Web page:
Former newspaper staff members of the Eugene (Oregon) Register-Guard gathered for a "golden era" reunion

Former staffs of the Eugene (Oregon) Register-Guard gathered for a "golden era" reunion in what used to be the newspaper building.

By Jacqui Banaszynski

This past weekend, I attended a “golden era” reunion of newsroom staffers from the Register-Guard in Eugene, Oregon. Fourteen hours of driving, much of it in gridlock freeway traffic, for four hours of catch-up with people I worked with 45 years ago.

I don’t like to dwell on the rear-view reality of having reached a golden era. The invitations might as well have said “old-timers.” Yet there is no question that my time in Eugene was golden, in both my personal life and in the profession of journalism.

I worked as a reporter at the Guard, as we called it, in my late 20s. It was, at the time, considered one of the best small city newspapers in the country. I was working in Duluth, Minnesota, in my second full-time newsroom, stumbling my way through the early-career dance of ambition and insecurity, when the Guard posted an opening. I applied at the urging of a then-boyfriend who had spent time in the Pacific Northwest, a place of majesty I had never visited outside of books. I guess my bylined work showed enough chops to open the door to a newspaper that didn’t often hire outside the state and didn’t often, if ever, hire women as news reporters. I spent three years at the Guard, then moved back to Minnesota to a much bigger newsroom. But the Guard years left an imprint that defines me to this day.

I was tapped to speak a bit at the reunion. I fretted about that on the long miles from Seattle to Eugene, and pretty much right until the clock told me I had to stand in front of former colleagues and hit the verbal SEND button. I was keenly aware of the bittersweet reality of this reunion — not just because of the list of people no longer with us, but because of the diminishment of the Guard itself. It is the faintest shadow of its one-time self. Gannett/Gatehouse has gutted it in ways that leave west-central Oregon lacking the robust journalism that it and every community deserves. That shadow wisped through our reunion conversations, but didn’t dominate: We all know the score, so no use dwelling. I was especially glad to see two or three of the reporters who are now what is left of the Guard news staff and, in my talk, made sure to end with a toast of hope to them.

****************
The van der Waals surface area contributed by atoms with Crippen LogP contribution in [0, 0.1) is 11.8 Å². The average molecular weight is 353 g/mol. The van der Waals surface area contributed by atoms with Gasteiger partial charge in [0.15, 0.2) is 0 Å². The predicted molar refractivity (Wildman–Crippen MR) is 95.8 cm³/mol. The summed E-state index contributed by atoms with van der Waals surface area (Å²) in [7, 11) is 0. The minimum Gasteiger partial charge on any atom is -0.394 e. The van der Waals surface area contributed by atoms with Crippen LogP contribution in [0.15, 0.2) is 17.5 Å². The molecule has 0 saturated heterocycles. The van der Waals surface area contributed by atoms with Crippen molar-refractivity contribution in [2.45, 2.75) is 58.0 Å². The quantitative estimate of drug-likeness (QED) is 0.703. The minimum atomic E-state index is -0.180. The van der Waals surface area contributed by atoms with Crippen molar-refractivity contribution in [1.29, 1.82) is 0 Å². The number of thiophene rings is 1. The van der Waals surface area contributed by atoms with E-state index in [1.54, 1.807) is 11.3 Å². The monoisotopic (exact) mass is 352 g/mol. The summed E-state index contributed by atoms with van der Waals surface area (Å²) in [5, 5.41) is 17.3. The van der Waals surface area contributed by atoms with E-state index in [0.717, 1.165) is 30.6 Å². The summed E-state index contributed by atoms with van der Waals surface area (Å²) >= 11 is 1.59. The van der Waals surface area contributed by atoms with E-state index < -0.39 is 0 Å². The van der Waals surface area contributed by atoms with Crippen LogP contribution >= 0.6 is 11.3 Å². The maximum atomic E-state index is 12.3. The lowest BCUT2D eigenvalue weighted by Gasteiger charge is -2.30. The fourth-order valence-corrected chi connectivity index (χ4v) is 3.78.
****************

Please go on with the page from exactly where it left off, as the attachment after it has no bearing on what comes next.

The core of my short talk went to the heart of what made my time at the Guard special: It’s where all my professional learning and yearning crystallized into the journalist I wanted to be.

A lifelong imprint of values

The Guard is where I learned that the mission of journalism starts and ends with service to a community. Where that service is not defined by the size of a community or the size of a masthead, but by the relationship between citizens of a democracy and the independence of journalism. Where no story is greater or lesser, and all deserve the best you can deliver. Where the best starts with showing up, is defined by paying attention, and ends with staying as long as the story requires. Where no story really ends, so you go back to sources with better questions until you get the answers the community deserves. Where a beer with colleagues after deadline can be a better education than graduate school.  Where colleagues whose personal lives and beliefs are 180-degrees apart from yours can find a mutual center in the value of journalism. Where ego and ambition and insecurities are only useful as drivers to do better journalism. Where industry awards are nice, but the true award is in the response of readers.

If this all sounds like noble idealism, I’m grateful to say it was. I’m also proud to say any ideals we achieved were because we worked, hard and long, with a foundation not only of purpose — but of joy.

It’s not that all my joy came from the work. That’s also the time in my life when I first waded into the clear waters of the Pacific, stood under trees so tall they dizzied, camped on a snowy mountain slope, tasted artichoke and avocado and King crab. It’s where I lost a car to the ash of Mount St. Helens, trailed firefighters deep into smoldering forests, learned to breathe deeply enough to run a marathon, and made friends who became family. It’s where I met Mountain Editor.

I tend to think it’s where I grew up. But apparently I’m not finished with that. A beloved editor from my Guard years, who is now 94, still sends me emails to correct me when I write “since” when I mean “because,” and who insists that, in proper English usage, children aren’t “raised” but are “reared.”

Try as I might, I can’t wrap my head around “reared.” So I’ll just say I was blessed to have been raised up in that golden time in that golden place. I wish a version of the same for everyone who believes in this work.

* * *

A version of this essay was first published as a Storyboard newsletter on June 28, 2024.

Most popular articles from Nieman Storyboard